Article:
WEEKI WACHEE — After months of arguing over how many kayaks the Weeki Wachee Springs State Park vendor should launch each day into the river, a state park official last week said the agency will reduce public use to the level established in the park's 2011 management plan.
"Per our direction to the concessionaire, effective Friday, October 26, 2018, the park’s paddling operation will launch no more than 280 users (individuals) per day from the Park, regardless of paddle craft type,'' wrote David A. Clark, deputy director of the land and recreation division of the Florida Department of Environmental Protection.
The email was to state Sen. Wilton Simpson, R-Trilby, who has played a key role in restoration efforts on the Weeki Wachee River, including an ongoing carrying-capacity study to determine appropriate usage.
In 2014, state officials reported more than 75,000 launches onto the river and at popular times, as many as 900 watercraft per day.
Clark went on to explain, "In addition, our team will continue to work with our concessionaire to ensure proper controls are in place for accurate reporting."
The announcement was a win for Simpson and river advocates, including Shannon Turbeville, who has exchanged heated emails with state officials for months questioning why they allowed higher usage of the river than the management plan allowed without going through the required research and public discussion.
Turbeville set a deadline of late last week for state officials to resolve his questions about launch numbers before mobilizing citizen groups that have been vocal about river protection.
Another active river supporter, retired land resources director for the Southwest Florida Water Management District Fritz Musselmann, recently sent a blistering email to state and local elected officials.
In his decades of work for the agency, Musselmann advocated for conserving more than 450,000 acres of land and water resources, including the state acquisition of the Weeki Wachee attraction, springs and a portion of the river. He also recommended that state park officials should manage it, thinking they would do right by the river.
"Regretfully,'' Musselmann wrote, "I have come to believe that it was and is the worst recommendation I made in my 33-year career at SWFWMD.''
From his interactions with the agency, he concluded "what appears to be the deliberate and/or calculated deception by DEP and State Park Staffs.''
Concern over the state park's intentions came after Turbeville requested state records that included troubling correspondence.
The original management plan set a limit of 280 users per day, but records show that at some point the park started counting kayaks instead, nearly doubling the number of users. Park officials had said they were working to limit the number of launches by adopting a 70-launch-per-day pilot program last year.
But records showed that kayak launch revenue soared this year. The state park brought in $744,283 in gross sales in April, May and June, compared to $631,238 during the same months last year.
One email showed that several years ago, park workers also were concerned about the negative impact of too many kayaks on the river.
Another document showed comments by the park vendor indicating a willingness to curb river activity, but only if it did not affect the company's financial bottom line.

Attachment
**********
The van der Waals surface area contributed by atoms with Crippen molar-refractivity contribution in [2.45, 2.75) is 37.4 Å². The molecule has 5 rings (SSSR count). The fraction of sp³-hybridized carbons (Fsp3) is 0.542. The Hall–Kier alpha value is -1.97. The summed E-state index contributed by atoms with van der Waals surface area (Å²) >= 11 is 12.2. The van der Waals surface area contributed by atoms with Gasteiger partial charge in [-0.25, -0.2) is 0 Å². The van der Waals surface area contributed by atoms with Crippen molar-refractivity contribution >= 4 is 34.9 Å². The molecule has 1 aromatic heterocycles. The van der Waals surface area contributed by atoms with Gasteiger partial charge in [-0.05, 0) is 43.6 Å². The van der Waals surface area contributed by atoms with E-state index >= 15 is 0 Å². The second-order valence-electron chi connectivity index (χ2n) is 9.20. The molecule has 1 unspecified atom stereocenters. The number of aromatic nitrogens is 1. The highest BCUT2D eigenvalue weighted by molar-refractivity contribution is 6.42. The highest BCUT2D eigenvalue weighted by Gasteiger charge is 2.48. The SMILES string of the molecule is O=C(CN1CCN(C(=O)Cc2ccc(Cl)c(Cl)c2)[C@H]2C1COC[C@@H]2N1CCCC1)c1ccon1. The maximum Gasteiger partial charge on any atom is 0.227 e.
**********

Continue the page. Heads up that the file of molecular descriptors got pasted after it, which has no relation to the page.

Turbeville grew concerned that if the state park wasn't limiting launches now, would it honor what could be lower limits indicated by the carrying-capacity study. State officials have told waterfront homeowners the study might limit their use of the waterfront, for which they pay a premium in property taxes.
Turbeville questioned whether the park's concessionaire, Guest Services, also would have to comply.
Musselmann shared those concerns.
"From the community's point of view, it is as if DEP and the Park Service have some sort of priority or exclusive use," he wrote. "The fact that they are causing impacts and user conflicts doesn't seem to phase them as long as they can keep their numbers high.''
A public workshop on the carrying-capacity study, which began this summer, is scheduled for 4-6 p.m. on November 8 at the Coast Guard Auxiliary in Hernando Beach. The Water Management District and Hernando County are funding the $250,000 study, which is considered a key step toward the river restoration backed by Sen. Simpson.
Simpson has promised to push for $6 million in state funding to resolve water quality and silt problems that plague the waterway, issues made worse by the public usage. Last week, after state park officials announced the reduction in launches, Simpson repeated his support for the restoration project.
"I think that the conversation that they had with a lot of our local concerned citizens helped, and I wanted to be sure my voice was heard, as well, and it was,'' Simpson said. "I think they were very enthusiastic to get to this conclusion.''
"I'm ecstatic, I really am,'' Turbeville said, praising Simpson's efforts. "He was able to accomplish in two and a half years what people have talked about for more than a decade.''
The decision to reduce launches bodes well for a positive outcome from the carrying-capacity study, he said. "Now that the DEP is following the law and the unit management plan, we can move forward with the study in a transparent way.''
Clark, who announced the change, vowed to work in cooperation in the future.
"Senator Simpson, thank you for your leadership in protecting Florida's incredible natural resources,'' Clark wrote. "The State Parks team and I commit to you that we will continue to work with you, the community, the county, the water management district, our citizen support organization, our concessionaire and all stakeholders both internal and external for the perpetuation of this important natural resource.''
Contact Barbara Behrendt at email@example.com or (352) 848-1434.